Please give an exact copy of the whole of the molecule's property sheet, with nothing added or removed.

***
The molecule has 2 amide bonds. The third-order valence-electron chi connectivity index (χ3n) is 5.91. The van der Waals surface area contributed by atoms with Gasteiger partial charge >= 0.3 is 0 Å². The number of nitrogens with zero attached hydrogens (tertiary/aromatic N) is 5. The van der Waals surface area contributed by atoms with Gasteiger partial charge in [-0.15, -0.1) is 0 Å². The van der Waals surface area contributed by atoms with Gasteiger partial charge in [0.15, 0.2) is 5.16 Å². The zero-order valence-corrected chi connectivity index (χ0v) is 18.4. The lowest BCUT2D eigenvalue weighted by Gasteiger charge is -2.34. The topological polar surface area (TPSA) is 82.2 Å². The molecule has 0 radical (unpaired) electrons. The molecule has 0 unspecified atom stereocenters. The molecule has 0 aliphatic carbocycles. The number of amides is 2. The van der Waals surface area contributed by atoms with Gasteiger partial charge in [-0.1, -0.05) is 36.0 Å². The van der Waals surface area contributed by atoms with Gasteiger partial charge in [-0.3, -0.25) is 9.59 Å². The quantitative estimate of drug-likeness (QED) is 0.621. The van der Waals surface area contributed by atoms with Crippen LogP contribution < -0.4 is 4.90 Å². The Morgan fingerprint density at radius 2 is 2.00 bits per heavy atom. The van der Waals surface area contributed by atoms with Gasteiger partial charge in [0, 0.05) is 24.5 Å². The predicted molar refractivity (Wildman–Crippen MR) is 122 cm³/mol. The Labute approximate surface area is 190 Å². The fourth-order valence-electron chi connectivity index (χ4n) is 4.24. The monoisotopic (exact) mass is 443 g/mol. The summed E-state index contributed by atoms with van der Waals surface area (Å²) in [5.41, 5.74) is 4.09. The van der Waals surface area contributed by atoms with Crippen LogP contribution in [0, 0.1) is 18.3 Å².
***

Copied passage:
The molecule has 2 amide bonds. The third-order valence-electron chi connectivity index (χ3n) is 5.91. The van der Waals surface area contributed by atoms with Gasteiger partial charge >= 0.3 is 0 Å². The number of nitrogens with zero attached hydrogens (tertiary/aromatic N) is 5. The van der Waals surface area contributed by atoms with Gasteiger partial charge in [-0.15, -0.1) is 0 Å². The van der Waals surface area contributed by atoms with Gasteiger partial charge in [0.15, 0.2) is 5.16 Å². The zero-order valence-corrected chi connectivity index (χ0v) is 18.4. The lowest BCUT2D eigenvalue weighted by Gasteiger charge is -2.34. The topological polar surface area (TPSA) is 82.2 Å². The molecule has 0 radical (unpaired) electrons. The molecule has 0 unspecified atom stereocenters. The molecule has 0 aliphatic carbocycles. The number of amides is 2. The van der Waals surface area contributed by atoms with Gasteiger partial charge in [-0.1, -0.05) is 36.0 Å². The van der Waals surface area contributed by atoms with Gasteiger partial charge in [-0.3, -0.25) is 9.59 Å². The quantitative estimate of drug-likeness (QED) is 0.621. The van der Waals surface area contributed by atoms with Crippen LogP contribution < -0.4 is 4.90 Å². The Morgan fingerprint density at radius 2 is 2.00 bits per heavy atom. The van der Waals surface area contributed by atoms with Gasteiger partial charge in [0, 0.05) is 24.5 Å². The predicted molar refractivity (Wildman–Crippen MR) is 122 cm³/mol. The Labute approximate surface area is 190 Å². The fourth-order valence-electron chi connectivity index (χ4n) is 4.24. The monoisotopic (exact) mass is 443 g/mol. The summed E-state index contributed by atoms with van der Waals surface area (Å²) in [5.41, 5.74) is 4.09. The van der Waals surface area contributed by atoms with Crippen LogP contribution in [0, 0.1) is 18.3 Å².